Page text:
Monday, June 1, 2009

James Brock

The Little Gershwin

Purple everything
on stage, except for the blue
spotlight on the bare
chair,and the woman
and the man who dance.
They are waves.
They are lovers.
They are waves.
And every light is purple,
silvering blue upon them,
except her arms
that are brown
and her hands
that are brown
and that cup the air
with such weight.

At the dance's end
I ask you, "Was
that really you?"
"Yes," you say,
and your hands
and their fluencies
bring me to you,
and your hands
fan and glide
over my back.
I am growing

Christmas Eve

Ten degrees and dark afternoon,
and you go outside into the Jeep
to rehearse your song for the reunion.
All I can see is you huddled over
the car stereo, adjusting the volume,
pushing back the seat. All I guess
is that it must be "The Christmas
Song," something older than we,i
n a brassy timber. I lean
to the kitchen window and tap
silently against the shouldering
clear of this night. When youh
it the lower registers, I swear
I feel the window vibrate,
the wind throwing its ice
upon the glass. When you come
in, I know better than to ask
how it went, but still when I kiss
you, I touch your face, run
my fingers soft over the pulsing
warmth of your throat, and you
catch me wanting, in that old,
male way, wanting to know, and
you say, "It's a gift, you know.
That's all. Something you wait for."

-both poems previously published at Southern Ocean Review

How The Trouble Starts

Laurel and Hardy carry an upright piano
through the streets of New York, American
mongrels nipping at them, avoiding street
vendors and cops, passing between
horse carts and trolley cars and model A’s,
across the Brooklyn bridge, down to the harbor
and its fish markets and teamsters, finding their way
up a ramp and onto a freighter,
across the Atlantic, making their
way through the lower decks and
cargo holdings, through cattle and farm
machinery, until they reach the upper
deck, rollicking with the waves, as a sailor
pecks “Daisy” on the piano, while
Laurel and Hardy keep their grip of it, as the
freighter passes through the Straits
of Gibraltar, and deep into the Mediterranean,
and then marching off the ship onto some sunny
Italian port, winnowing between fat men and women
selling bread and pasta, children playing soccer,
with Florentine dogs nipping at them,
through the southern Alps and onto
the roads of a snowy Tyrolean village, amid
goats and men in lederhosen dallying
about, a small oom-pah band, all brass and
drum, shadowing them, as a pretty Swiss Miss,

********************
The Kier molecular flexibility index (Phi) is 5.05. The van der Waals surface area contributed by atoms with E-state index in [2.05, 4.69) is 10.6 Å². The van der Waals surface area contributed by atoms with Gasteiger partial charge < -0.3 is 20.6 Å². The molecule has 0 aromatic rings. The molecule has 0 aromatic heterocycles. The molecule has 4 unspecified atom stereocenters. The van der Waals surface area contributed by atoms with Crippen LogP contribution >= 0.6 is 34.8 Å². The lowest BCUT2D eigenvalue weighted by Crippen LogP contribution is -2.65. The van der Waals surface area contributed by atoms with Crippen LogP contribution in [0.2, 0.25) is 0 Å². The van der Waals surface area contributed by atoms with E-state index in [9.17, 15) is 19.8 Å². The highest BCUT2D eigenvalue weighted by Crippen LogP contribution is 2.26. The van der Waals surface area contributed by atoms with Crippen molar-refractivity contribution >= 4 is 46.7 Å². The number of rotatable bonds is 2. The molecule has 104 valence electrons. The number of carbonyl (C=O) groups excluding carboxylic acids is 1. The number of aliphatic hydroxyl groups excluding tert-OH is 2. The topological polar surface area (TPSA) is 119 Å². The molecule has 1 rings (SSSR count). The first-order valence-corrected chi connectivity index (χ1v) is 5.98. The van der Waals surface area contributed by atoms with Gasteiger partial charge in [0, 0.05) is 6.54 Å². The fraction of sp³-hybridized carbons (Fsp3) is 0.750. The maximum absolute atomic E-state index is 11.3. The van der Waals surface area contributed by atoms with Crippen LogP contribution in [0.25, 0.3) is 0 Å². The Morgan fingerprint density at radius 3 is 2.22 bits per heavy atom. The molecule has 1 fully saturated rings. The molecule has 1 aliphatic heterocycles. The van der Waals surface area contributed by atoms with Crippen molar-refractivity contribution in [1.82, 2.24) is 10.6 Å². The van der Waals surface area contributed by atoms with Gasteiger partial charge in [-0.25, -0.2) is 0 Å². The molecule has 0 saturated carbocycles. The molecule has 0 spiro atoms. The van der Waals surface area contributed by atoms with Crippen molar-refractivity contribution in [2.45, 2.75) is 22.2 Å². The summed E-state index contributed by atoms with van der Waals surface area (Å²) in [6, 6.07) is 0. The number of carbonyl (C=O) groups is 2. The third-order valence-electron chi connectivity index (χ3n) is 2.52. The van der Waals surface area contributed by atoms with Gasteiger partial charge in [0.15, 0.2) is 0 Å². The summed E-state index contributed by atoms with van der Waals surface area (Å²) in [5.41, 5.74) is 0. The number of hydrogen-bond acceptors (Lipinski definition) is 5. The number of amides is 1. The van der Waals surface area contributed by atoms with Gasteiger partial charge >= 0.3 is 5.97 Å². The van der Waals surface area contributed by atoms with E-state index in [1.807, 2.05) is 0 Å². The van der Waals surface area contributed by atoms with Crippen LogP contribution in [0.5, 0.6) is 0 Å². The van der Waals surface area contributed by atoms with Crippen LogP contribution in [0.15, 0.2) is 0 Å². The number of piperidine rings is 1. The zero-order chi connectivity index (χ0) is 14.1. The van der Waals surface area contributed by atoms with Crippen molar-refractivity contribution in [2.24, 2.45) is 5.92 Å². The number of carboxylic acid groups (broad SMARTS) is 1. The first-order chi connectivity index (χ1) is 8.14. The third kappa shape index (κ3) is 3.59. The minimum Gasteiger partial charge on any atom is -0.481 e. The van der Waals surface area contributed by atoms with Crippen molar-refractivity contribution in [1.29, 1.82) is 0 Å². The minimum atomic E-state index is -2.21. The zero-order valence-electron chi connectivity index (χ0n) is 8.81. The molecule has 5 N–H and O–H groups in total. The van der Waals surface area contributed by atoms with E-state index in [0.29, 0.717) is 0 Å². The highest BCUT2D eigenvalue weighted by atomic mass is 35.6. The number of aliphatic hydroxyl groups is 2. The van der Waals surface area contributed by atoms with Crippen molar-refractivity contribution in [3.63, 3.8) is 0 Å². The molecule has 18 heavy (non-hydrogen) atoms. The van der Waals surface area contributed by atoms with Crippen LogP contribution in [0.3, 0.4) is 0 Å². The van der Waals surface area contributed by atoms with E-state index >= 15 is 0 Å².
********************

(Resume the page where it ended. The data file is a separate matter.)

all blonde and busom, plays a little
Für Elise on the piano, and then
quickly up the Matterhorn, thousands of feet
above some Alpine field, dotted with
chalets and sheep, to a wooden bridge,
suspended all the way to Mount Blanc, with
missing and broken planks, fray
edropes, but they don’t miss a step.
Mid-way on the bridge is a gorilla.

-poem previously published at MiPoesias Magazine

Postcard II: Palmetto and Pine

Wasn’t scrub once a word for money? And
Florida thick with scrub: palmetto
and slash pine, as hardscrabble as any
Joshua Tree, and with the plainest qualities:
robust against infestation, only wanting
fire to regenerate, good enough for
pioneers and saints, for your attention. J.

-poem previously published in Story South


My child, in his room, is playing,
and I cannot tell whether he
is laughing or crying, but I will
not stir from my reading, for his joy,
as I imagine, over the leaves
of sycamore we found is his own,
and if his noise is the child's
grief, that, too, is his own. To be
truthful, I am afraid that I can
no longer restore comfort out of pain.
Still, I know I will seek in the broad
ways whom my soul loves, and I
retrieve one trick I learned young,
so that I do rise and go. I mix
sugar milk and take paper and matches
into his room. Here, I tell him,
I have something to show you. With
the liquid, he traces circles
with his finger upon the paper, and I
lay my hand over his hand, to feel
the movement of what he has in mind.
The circles, I think, become smoother,
rounder, smaller. I say, Okay,
let's let the paper dry, and
I return to my reading, and he
to his quieter play. And it is fear
again: how a father dreams of
the drowning child he can never save,
the child's face disappearing
in a swallow of silt, how a father
plays with combustible materials
and their traces - fire and ash - that
will leave nothing but the child's
tiny bones. It is fear because I know
my son will come to me, asking
if it is ready, and I will have
to say yes. I will light the match
beneath the paper, and from nothing
will appear maybe something like a face,
something like my own face,
fevered, blistered, blackening faster
than the paper, or the design becomes
my child's face in a cry or a laugh,
calling out someone else's name.

-poem taken from his book, Nearly Florida 

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